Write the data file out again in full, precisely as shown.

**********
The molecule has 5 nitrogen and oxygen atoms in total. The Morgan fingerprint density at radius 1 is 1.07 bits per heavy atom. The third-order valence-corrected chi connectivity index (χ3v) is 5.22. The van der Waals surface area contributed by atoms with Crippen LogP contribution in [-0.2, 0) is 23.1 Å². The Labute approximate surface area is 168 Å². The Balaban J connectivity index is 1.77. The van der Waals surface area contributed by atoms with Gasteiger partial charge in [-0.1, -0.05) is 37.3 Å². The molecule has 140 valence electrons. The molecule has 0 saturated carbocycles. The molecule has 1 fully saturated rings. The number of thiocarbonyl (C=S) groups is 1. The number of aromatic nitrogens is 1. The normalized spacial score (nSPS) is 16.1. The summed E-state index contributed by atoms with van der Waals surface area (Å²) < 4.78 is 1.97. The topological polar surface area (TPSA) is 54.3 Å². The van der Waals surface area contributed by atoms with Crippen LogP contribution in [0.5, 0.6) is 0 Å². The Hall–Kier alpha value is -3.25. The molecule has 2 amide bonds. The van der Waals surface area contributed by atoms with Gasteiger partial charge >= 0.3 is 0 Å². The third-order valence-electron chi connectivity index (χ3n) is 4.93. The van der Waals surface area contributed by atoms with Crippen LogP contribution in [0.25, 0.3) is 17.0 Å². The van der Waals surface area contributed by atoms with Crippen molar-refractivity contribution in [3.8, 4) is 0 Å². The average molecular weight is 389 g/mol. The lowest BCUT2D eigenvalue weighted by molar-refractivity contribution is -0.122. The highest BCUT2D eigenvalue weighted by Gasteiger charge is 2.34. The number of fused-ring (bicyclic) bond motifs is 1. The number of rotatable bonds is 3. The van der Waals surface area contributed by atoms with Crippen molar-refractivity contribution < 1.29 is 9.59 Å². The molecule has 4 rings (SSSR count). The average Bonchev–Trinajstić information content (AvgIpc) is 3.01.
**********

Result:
The molecule has 5 nitrogen and oxygen atoms in total. The Morgan fingerprint density at radius 1 is 1.07 bits per heavy atom. The third-order valence-corrected chi connectivity index (χ3v) is 5.22. The van der Waals surface area contributed by atoms with Crippen LogP contribution in [-0.2, 0) is 23.1 Å². The Labute approximate surface area is 168 Å². The Balaban J connectivity index is 1.77. The van der Waals surface area contributed by atoms with Gasteiger partial charge in [-0.1, -0.05) is 37.3 Å². The molecule has 140 valence electrons. The molecule has 0 saturated carbocycles. The molecule has 1 fully saturated rings. The number of thiocarbonyl (C=S) groups is 1. The number of aromatic nitrogens is 1. The normalized spacial score (nSPS) is 16.1. The summed E-state index contributed by atoms with van der Waals surface area (Å²) < 4.78 is 1.97. The topological polar surface area (TPSA) is 54.3 Å². The van der Waals surface area contributed by atoms with Crippen LogP contribution in [0.5, 0.6) is 0 Å². The Hall–Kier alpha value is -3.25. The molecule has 2 amide bonds. The van der Waals surface area contributed by atoms with Gasteiger partial charge >= 0.3 is 0 Å². The third-order valence-electron chi connectivity index (χ3n) is 4.93. The van der Waals surface area contributed by atoms with Crippen LogP contribution in [0.25, 0.3) is 17.0 Å². The van der Waals surface area contributed by atoms with Crippen molar-refractivity contribution in [3.8, 4) is 0 Å². The average molecular weight is 389 g/mol. The lowest BCUT2D eigenvalue weighted by molar-refractivity contribution is -0.122. The highest BCUT2D eigenvalue weighted by Gasteiger charge is 2.34. The number of fused-ring (bicyclic) bond motifs is 1. The number of rotatable bonds is 3. The van der Waals surface area contributed by atoms with Crippen molar-refractivity contribution < 1.29 is 9.59 Å². The molecule has 4 rings (SSSR count). The average Bonchev–Trinajstić information content (AvgIpc) is 3.01.